Research is critical to healthcare, from improving treatments to finding causes, and CU Pharmacy’s PhD graduates are up for the challenge.
“One of my favorite parts about science,” said Lana Salah, “is that you leave it always with more questions than what you came into it with.”
Lana Salah with Dr. Jen Kiser.
Salah, who is graduating this spring with a PhD in Pharmaceutical Sciences, has been asking questions for as long as she can remember.
“From a young age, I was always going, ‘but why? And why?’” she explains.
As a soon to be graduate of the pharmaceutical sciences program, Salah spent her time at CU Pharmacy in the Colorado Antiviral Pharmacology Laboratory, under the guidance of Jennifer Kiser, PhD, PharmD. Dr. Kiser brought Salah in for her study on patients who were receiving hepatitis C treatments and also used recreational drugs or alcohol. Salah explains that a common thought among medical professionals is that high risk patients, such as the ones in this study, would not follow their medical regimen, thus making the treatment ineffective.
“What we found, was, that was not the case,” Salah said.
Using a dried blood spot test to quantify phosphatidylethanol, an alcohol biomarker, the team was able to identify that participants who used alcohol were sticking with their prescribed therapy. As Salah explained, this is good news, because it means that these patients can and should be treated, and especially with something like hepatitis C, they can be cured.
Salah, a former high school chemistry teacher, decided that she wanted to be a clinical pharmacologist after teaching taught her something about herself.
“I really loved teaching science, but I love doing science,” Salah said.
PhD toxicology graduate Keegan Rogers also started out with different goals.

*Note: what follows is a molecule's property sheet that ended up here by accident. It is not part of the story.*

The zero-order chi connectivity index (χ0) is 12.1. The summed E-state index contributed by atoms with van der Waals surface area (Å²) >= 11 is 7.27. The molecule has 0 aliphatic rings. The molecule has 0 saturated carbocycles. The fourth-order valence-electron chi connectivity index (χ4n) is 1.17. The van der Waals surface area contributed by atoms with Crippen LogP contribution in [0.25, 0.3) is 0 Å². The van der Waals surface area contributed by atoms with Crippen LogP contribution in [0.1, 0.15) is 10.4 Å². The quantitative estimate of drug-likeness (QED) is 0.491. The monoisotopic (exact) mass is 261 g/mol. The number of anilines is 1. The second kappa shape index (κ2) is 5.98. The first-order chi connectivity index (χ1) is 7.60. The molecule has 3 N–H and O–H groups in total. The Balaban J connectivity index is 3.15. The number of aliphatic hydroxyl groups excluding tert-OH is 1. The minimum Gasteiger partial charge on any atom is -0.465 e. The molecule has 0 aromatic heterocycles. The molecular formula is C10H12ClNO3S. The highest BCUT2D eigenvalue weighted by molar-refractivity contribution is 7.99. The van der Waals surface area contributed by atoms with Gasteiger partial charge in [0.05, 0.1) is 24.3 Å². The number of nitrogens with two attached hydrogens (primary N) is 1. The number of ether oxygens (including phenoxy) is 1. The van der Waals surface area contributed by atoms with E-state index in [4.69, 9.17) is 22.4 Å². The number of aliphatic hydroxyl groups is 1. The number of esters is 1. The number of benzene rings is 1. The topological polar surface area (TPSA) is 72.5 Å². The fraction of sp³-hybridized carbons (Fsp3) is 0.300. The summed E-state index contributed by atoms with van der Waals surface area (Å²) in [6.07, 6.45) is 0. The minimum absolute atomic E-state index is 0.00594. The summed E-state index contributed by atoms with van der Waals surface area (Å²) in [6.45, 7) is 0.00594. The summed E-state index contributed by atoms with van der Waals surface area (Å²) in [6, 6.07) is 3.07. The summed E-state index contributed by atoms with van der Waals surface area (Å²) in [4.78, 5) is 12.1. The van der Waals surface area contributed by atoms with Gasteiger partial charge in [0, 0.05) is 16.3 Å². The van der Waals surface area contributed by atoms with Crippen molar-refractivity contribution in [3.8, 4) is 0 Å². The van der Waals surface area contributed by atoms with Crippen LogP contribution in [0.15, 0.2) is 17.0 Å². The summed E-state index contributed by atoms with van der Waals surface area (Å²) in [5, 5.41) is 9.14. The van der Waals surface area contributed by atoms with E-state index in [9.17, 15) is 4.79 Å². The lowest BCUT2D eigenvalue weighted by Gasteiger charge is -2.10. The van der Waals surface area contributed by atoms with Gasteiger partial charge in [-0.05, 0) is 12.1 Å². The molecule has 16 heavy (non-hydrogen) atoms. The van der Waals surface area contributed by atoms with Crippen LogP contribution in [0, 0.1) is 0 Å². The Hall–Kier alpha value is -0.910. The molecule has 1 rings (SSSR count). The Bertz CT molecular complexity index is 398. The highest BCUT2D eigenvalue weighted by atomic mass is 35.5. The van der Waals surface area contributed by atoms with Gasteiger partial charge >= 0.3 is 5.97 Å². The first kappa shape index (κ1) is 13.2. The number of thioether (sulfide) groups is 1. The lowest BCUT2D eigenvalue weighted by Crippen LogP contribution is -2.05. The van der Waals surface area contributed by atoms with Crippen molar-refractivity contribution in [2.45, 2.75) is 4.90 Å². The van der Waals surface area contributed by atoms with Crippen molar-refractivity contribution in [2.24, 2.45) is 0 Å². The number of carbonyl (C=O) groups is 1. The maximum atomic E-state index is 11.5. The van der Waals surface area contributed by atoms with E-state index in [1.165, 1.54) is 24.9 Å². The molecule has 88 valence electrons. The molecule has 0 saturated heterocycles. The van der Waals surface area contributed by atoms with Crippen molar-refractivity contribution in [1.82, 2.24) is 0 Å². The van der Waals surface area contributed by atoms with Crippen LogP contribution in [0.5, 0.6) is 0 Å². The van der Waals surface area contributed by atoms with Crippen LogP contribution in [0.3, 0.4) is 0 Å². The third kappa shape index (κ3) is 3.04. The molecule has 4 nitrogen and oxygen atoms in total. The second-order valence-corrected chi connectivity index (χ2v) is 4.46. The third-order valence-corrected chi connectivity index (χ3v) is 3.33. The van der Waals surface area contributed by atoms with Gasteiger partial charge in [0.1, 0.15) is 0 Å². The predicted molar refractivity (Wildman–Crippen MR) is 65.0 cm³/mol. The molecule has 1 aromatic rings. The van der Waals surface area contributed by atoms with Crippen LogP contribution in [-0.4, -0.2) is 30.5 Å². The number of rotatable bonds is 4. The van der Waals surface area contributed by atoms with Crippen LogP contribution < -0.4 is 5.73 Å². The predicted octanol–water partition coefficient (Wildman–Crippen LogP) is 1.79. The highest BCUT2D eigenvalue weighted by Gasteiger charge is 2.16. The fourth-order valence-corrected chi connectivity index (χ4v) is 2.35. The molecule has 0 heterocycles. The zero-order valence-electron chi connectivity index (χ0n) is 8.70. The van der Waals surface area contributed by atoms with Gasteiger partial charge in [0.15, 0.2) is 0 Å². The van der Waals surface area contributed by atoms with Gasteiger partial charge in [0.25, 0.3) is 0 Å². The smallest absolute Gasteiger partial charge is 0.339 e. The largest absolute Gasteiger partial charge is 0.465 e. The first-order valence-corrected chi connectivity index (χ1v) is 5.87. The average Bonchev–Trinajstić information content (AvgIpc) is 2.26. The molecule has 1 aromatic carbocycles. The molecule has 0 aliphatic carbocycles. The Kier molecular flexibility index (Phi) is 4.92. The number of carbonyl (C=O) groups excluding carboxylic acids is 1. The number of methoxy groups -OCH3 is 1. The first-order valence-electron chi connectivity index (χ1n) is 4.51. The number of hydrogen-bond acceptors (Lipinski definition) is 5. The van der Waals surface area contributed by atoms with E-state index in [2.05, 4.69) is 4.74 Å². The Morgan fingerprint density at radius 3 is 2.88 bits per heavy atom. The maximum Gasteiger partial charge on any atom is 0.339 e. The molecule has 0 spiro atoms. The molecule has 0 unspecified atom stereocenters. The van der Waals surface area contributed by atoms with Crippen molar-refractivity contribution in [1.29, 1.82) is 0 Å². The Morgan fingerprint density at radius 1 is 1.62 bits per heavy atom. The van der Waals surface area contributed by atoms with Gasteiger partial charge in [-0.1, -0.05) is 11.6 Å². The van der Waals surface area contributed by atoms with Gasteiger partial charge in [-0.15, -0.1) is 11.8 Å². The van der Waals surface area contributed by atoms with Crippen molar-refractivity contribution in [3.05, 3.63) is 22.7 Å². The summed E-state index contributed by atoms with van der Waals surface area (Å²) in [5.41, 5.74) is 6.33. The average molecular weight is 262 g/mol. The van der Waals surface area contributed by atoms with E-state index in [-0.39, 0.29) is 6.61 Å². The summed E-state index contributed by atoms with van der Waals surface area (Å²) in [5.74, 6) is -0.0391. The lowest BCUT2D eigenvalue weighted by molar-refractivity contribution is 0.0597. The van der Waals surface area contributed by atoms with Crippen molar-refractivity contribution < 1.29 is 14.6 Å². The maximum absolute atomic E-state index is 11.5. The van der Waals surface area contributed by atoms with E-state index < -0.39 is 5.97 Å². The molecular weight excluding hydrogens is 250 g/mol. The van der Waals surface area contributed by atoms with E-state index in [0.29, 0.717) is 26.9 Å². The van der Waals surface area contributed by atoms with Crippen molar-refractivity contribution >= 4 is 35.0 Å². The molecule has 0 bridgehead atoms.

“Originally I wanted to be a physician,” Rogers said. “My undergraduate advisor said to me ‘you’re very talented at research, and you can do medical research’, which brought me to the School of Pharmacy, working with Dr. Jared Brown in toxicology.”
Keegan Rogers in the toxicology lab.
The toxicology program focuses on the molecular mechanisms underlying the toxic effects of therapeutic agents, industrial chemicals, and environmental toxins. In simple terms, they are finding answers to complex medical questions. For Rogers, he wants to know what is toxic in things we ingest, are exposed to, and breathe in. His thesis focused on what was causing chronic kidney disease in agricultural workers in developing countries.
“Nobody knows what causes this right now,” he said. “There is some controversy around it, because scientists have different conclusions.”
What Rogers found, and hypothesized, was that the chronic kidney disease was related to the crop itself. He looked at what crops were harvested and found that the major crops were sugar can and rice.
“In these countries, to facilitate a harvest, the workers will burn the crop. It burns the husk, and it makes it easier to harvest the actual crop,” he explains.
Rogers looked at what was being released into the atmosphere and found a correlation between what was in the air after a crop burning and what was highly concentrated in the diseased kidney. He defended his thesis in December 2022, and while he waits for commencement, he works with ChemRisk (now Stantec), as a toxicology consulting firm. His focus is on e-cigarettes, and what happens to their toxicity when the carrier oil becomes a vapor and is inhaled.
“During my research, I have a lot of people ask me ‘what is the end game?’ and so I need to find the answers to see how it is going to impact the population,” Rogers said.
After all of these questions, and answers, how do scientists unwind?
“Scrapbooking,” chuckles Salah. “I enjoy that it allows me to be creative, in a different way.”
"It’s cooking,” Rogers said. “It reminds me of doing all the benchtop science in lab, but the result is way more delicious."